"There's something that's called 'adult animation' and it usually means it appeals to adolescent, teenage boys and that's not really adult in my view."Good news! The mainstream Western audience finally accepts that animation can also be for adults! Bad news! The mainstream Western audience thinks that all adult animation is full of graphic violence, sex jokes, mind screws, swearing, and, to a lesser extent, Toilet Humor! In The Dark Age of Animation, when the Animation Age Ghetto was the norm, people like Ralph Bakshi made vulgar cartoons out of a desire to make animation that wasn't "just for kids" by making something that couldn't possibly be shown to kids. They thus avoided the statement "It can be enjoyed by the whole family" (with the implication that it's meant for children) in a Cult Classic or two emerged from the era. During The Renaissance Age of Animation, thanks to the popularity of Beavis And Butthead, The Ren & Stimpy Show, and (to a milder degree) The Simpsons, the idea that animation could be expanded beyond the family market began to take off again. With the establishment of the TV ratings system, it also became easier to make it clear to audiences that a show wasn't for children. As the Renaissance Age began to shade into The Millennium Age of Animation, King of the Hill note became a quiet success for FOX, and Cartoon Network — starting with the success of the spoof Space Ghost Coast to Coast — began to create its own adult-oriented shows, eventually launching the [adult swim] lineup. But the biggest shake-up to the ghetto came in 1997 when Comedy Central debuted the MA-rated South Park, a vulgar but often uproarious comedy that immediately became a smash hit. Unfortunately, because of this, most of the adult-oriented shows that followed in South Park's wake were similarly vulgar, envelope-pushing fare — most successfully FOX's Family Guy. Thanks to creators following the example of that, people now believe that any western animation that isn't just kids' shows are sitcoms and/or a raunchy cartoon, which is far from the truth. Thus, it's very hard for aspiring animators/creators to create animated shows without Vulgar Humour and Comedic Sociopathy in mind (unlike in Japan, where this stereotype is nonexistent), so they never get green-lit, which leads to people creating more South Park-esque shows; lather, rinse, repeat. This thinking has similar effects to the Animation Age Ghetto. Animation may not be seen as exclusively for kids anymore, but it is seen as exclusively childish. Compare with All Anime Is Naughty Tentacles and Rated M for Money. Contrast with All (Kid-Oriented) Animation is Disney.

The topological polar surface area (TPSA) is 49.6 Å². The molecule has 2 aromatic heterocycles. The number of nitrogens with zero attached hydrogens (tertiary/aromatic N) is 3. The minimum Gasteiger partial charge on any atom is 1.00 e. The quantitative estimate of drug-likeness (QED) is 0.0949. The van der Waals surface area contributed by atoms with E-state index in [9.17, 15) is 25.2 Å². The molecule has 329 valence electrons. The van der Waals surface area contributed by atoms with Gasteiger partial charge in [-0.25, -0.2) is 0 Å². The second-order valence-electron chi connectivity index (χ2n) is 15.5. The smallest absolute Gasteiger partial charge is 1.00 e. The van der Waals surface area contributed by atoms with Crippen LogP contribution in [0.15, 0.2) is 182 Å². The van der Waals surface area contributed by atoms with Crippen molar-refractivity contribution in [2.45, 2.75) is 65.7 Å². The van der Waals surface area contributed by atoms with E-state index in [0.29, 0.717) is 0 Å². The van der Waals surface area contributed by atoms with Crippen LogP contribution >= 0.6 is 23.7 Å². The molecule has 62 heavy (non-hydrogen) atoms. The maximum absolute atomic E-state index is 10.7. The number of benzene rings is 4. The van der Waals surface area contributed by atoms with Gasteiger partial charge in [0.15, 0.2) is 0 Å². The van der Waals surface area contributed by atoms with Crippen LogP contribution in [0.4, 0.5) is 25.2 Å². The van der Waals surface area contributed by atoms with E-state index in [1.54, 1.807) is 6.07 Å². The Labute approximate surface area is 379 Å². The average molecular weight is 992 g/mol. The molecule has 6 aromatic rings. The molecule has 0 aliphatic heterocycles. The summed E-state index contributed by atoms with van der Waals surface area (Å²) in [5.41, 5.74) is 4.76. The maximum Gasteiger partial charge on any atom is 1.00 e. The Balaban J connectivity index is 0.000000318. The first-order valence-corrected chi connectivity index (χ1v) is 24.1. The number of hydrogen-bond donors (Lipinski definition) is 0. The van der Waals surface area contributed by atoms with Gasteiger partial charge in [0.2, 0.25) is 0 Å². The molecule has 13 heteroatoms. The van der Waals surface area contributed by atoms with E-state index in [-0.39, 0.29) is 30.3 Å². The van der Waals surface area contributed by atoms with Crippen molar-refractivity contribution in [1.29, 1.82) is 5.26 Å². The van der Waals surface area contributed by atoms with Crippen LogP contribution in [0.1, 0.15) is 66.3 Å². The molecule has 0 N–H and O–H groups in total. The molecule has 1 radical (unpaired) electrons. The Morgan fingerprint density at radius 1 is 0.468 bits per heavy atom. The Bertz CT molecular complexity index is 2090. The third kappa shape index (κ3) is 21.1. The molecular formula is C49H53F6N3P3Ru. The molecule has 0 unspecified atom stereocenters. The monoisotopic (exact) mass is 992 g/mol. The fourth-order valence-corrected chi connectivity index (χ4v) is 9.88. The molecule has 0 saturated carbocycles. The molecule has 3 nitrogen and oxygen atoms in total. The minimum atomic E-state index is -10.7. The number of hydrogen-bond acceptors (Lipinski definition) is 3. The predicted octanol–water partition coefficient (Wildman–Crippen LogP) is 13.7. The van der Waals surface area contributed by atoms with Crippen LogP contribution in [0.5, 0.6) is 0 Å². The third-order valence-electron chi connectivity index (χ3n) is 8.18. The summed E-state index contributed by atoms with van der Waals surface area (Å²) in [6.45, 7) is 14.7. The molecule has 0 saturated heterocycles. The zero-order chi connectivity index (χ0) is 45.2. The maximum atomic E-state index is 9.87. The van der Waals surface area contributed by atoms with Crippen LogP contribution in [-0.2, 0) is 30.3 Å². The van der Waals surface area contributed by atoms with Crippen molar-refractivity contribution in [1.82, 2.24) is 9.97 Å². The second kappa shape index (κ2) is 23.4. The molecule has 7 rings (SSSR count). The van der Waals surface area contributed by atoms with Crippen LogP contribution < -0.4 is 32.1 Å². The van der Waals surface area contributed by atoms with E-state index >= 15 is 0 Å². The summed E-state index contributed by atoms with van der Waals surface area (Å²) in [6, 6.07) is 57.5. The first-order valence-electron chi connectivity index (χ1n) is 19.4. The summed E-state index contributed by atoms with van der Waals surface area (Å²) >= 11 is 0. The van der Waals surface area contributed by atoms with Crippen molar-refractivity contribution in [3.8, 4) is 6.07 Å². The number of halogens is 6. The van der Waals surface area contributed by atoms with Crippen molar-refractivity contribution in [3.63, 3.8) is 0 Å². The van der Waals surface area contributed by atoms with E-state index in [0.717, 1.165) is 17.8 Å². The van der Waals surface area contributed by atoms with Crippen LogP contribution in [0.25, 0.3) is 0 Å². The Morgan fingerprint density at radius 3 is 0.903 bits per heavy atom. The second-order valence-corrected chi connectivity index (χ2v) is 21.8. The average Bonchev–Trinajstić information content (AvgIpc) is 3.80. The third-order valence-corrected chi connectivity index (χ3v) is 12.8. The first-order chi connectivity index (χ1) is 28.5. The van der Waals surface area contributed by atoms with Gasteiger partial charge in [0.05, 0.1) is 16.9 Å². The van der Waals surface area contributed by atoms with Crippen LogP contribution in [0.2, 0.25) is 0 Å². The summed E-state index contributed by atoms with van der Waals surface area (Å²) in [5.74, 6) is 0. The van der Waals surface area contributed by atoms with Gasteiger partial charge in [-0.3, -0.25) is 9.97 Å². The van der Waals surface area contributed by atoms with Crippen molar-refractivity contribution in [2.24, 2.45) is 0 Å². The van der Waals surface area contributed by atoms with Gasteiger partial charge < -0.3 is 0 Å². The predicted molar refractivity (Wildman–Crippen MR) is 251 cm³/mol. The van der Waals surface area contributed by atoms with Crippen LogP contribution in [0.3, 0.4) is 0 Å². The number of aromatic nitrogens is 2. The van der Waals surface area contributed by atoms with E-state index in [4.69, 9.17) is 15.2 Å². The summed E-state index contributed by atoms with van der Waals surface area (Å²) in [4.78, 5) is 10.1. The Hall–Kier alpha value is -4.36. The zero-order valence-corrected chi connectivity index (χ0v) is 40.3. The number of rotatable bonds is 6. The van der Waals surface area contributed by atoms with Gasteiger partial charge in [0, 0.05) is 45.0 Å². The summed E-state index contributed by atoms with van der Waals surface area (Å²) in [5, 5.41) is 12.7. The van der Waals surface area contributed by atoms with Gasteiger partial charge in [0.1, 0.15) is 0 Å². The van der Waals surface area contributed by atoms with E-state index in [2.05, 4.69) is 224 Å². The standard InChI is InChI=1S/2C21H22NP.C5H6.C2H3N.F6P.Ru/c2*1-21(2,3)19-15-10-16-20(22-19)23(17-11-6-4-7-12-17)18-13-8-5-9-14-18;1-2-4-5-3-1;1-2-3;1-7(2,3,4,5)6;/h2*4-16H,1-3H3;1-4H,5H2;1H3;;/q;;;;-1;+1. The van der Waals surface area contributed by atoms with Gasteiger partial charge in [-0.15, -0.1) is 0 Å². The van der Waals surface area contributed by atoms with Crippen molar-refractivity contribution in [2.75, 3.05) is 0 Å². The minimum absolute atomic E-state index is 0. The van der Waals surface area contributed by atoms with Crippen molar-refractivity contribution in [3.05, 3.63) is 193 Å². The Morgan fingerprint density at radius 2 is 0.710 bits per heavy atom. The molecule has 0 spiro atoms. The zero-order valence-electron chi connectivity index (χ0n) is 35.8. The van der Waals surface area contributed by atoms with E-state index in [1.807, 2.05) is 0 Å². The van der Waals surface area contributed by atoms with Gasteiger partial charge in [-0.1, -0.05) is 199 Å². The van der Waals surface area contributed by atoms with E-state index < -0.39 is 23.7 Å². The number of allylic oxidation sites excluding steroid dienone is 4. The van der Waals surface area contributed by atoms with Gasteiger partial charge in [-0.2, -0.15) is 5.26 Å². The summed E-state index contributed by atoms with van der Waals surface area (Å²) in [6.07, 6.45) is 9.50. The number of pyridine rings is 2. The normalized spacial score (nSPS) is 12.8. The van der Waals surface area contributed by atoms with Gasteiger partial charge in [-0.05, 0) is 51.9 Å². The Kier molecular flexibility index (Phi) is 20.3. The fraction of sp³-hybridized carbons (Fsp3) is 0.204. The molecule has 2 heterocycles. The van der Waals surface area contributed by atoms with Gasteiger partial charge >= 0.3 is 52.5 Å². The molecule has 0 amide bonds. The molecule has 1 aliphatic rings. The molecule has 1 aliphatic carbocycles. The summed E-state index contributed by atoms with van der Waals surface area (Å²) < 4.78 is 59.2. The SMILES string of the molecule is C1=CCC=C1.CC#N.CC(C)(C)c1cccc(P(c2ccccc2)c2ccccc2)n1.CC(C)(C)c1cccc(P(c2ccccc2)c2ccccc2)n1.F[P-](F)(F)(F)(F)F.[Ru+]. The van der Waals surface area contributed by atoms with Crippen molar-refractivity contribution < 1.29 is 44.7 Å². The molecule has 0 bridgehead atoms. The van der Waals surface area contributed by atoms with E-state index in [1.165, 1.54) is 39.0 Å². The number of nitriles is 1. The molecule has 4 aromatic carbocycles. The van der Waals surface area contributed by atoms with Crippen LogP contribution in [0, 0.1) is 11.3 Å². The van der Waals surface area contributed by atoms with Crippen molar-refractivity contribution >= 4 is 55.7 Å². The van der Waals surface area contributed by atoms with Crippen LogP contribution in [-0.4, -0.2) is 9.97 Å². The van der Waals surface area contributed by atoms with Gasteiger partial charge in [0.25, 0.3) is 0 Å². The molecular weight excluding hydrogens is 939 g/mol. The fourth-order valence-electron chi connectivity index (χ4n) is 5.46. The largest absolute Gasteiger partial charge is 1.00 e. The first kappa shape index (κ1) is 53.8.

— George Griffin, independent animator
Examples:Anime & Manga
- Panty & Stocking with Garterbelt is basically Japan's attempt to emulate American cartoons. Specifically, American adult cartoons. The result is like South Park, The Powerpuff Girls and Drawn Together spliced together and dosed up on speed.
- Mitsudomoe is a rare anime example of this being played straight, with gross outs and sex jokes galore.
- Seitokai Yakuindomo, where at least 90% of the show's jokes either shock humor or about bodily functions.